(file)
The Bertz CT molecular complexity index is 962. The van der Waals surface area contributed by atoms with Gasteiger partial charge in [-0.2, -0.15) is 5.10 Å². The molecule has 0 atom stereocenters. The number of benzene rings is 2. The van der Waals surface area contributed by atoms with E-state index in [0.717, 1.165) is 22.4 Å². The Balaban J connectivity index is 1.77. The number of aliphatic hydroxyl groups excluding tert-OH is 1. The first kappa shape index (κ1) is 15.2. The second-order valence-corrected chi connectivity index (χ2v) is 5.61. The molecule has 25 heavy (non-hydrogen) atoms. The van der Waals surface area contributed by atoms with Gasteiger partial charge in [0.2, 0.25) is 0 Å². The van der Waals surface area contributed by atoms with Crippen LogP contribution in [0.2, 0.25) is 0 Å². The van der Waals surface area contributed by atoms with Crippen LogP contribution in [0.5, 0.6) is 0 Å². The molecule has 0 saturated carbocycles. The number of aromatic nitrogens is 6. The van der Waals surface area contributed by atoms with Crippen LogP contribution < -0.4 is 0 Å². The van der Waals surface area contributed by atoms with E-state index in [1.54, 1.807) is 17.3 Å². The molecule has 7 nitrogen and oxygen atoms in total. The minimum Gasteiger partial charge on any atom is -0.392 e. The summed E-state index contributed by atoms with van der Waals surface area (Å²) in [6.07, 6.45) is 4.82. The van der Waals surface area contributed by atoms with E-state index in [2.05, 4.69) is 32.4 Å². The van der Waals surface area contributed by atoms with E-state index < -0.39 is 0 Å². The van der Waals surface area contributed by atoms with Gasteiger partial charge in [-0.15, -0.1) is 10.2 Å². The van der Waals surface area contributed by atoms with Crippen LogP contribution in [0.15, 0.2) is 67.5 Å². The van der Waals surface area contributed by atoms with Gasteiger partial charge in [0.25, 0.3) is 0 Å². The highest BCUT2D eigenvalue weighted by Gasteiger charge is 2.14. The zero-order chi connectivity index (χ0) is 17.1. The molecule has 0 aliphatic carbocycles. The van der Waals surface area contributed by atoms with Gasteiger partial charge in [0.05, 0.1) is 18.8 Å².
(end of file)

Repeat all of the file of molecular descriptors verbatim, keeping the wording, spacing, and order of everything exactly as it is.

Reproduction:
The Bertz CT molecular complexity index is 962. The van der Waals surface area contributed by atoms with Gasteiger partial charge in [-0.2, -0.15) is 5.10 Å². The molecule has 0 atom stereocenters. The number of benzene rings is 2. The van der Waals surface area contributed by atoms with E-state index in [0.717, 1.165) is 22.4 Å². The Balaban J connectivity index is 1.77. The number of aliphatic hydroxyl groups excluding tert-OH is 1. The first kappa shape index (κ1) is 15.2. The second-order valence-corrected chi connectivity index (χ2v) is 5.61. The molecule has 25 heavy (non-hydrogen) atoms. The van der Waals surface area contributed by atoms with Gasteiger partial charge in [0.2, 0.25) is 0 Å². The van der Waals surface area contributed by atoms with Crippen LogP contribution in [0.2, 0.25) is 0 Å². The van der Waals surface area contributed by atoms with Crippen LogP contribution in [0.5, 0.6) is 0 Å². The molecule has 0 saturated carbocycles. The number of aromatic nitrogens is 6. The van der Waals surface area contributed by atoms with Crippen LogP contribution < -0.4 is 0 Å². The van der Waals surface area contributed by atoms with E-state index in [1.54, 1.807) is 17.3 Å². The molecule has 7 nitrogen and oxygen atoms in total. The minimum Gasteiger partial charge on any atom is -0.392 e. The summed E-state index contributed by atoms with van der Waals surface area (Å²) in [6.07, 6.45) is 4.82. The van der Waals surface area contributed by atoms with E-state index in [2.05, 4.69) is 32.4 Å². The van der Waals surface area contributed by atoms with E-state index < -0.39 is 0 Å². The van der Waals surface area contributed by atoms with Gasteiger partial charge in [-0.15, -0.1) is 10.2 Å². The van der Waals surface area contributed by atoms with Crippen LogP contribution in [0.15, 0.2) is 67.5 Å². The van der Waals surface area contributed by atoms with Gasteiger partial charge in [0.25, 0.3) is 0 Å². The highest BCUT2D eigenvalue weighted by Gasteiger charge is 2.14. The zero-order chi connectivity index (χ0) is 17.1. The molecule has 0 aliphatic carbocycles. The van der Waals surface area contributed by atoms with Gasteiger partial charge in [0.05, 0.1) is 18.8 Å².